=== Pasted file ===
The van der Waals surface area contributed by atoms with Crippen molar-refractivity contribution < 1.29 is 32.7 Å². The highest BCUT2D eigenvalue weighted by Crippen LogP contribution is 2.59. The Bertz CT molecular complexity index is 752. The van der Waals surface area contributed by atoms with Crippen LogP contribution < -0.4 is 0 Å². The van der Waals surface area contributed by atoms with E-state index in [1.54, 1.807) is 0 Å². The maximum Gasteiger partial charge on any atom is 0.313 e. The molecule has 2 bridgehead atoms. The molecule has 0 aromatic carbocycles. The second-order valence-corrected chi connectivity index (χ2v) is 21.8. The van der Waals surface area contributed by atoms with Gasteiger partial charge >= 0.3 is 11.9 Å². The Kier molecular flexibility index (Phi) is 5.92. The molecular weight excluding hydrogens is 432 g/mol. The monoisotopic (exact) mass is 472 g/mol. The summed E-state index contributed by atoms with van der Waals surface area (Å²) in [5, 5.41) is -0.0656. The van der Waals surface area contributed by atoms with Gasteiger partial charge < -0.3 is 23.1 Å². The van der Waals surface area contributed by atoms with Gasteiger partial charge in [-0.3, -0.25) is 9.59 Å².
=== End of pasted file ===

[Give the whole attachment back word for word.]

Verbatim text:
The van der Waals surface area contributed by atoms with Crippen molar-refractivity contribution < 1.29 is 32.7 Å². The highest BCUT2D eigenvalue weighted by Crippen LogP contribution is 2.59. The Bertz CT molecular complexity index is 752. The van der Waals surface area contributed by atoms with Crippen LogP contribution < -0.4 is 0 Å². The van der Waals surface area contributed by atoms with E-state index in [1.54, 1.807) is 0 Å². The maximum Gasteiger partial charge on any atom is 0.313 e. The molecule has 2 bridgehead atoms. The molecule has 0 aromatic carbocycles. The second-order valence-corrected chi connectivity index (χ2v) is 21.8. The van der Waals surface area contributed by atoms with Gasteiger partial charge >= 0.3 is 11.9 Å². The Kier molecular flexibility index (Phi) is 5.92. The molecular weight excluding hydrogens is 432 g/mol. The monoisotopic (exact) mass is 472 g/mol. The summed E-state index contributed by atoms with van der Waals surface area (Å²) in [5, 5.41) is -0.0656. The van der Waals surface area contributed by atoms with Gasteiger partial charge < -0.3 is 23.1 Å². The van der Waals surface area contributed by atoms with Gasteiger partial charge in [-0.3, -0.25) is 9.59 Å².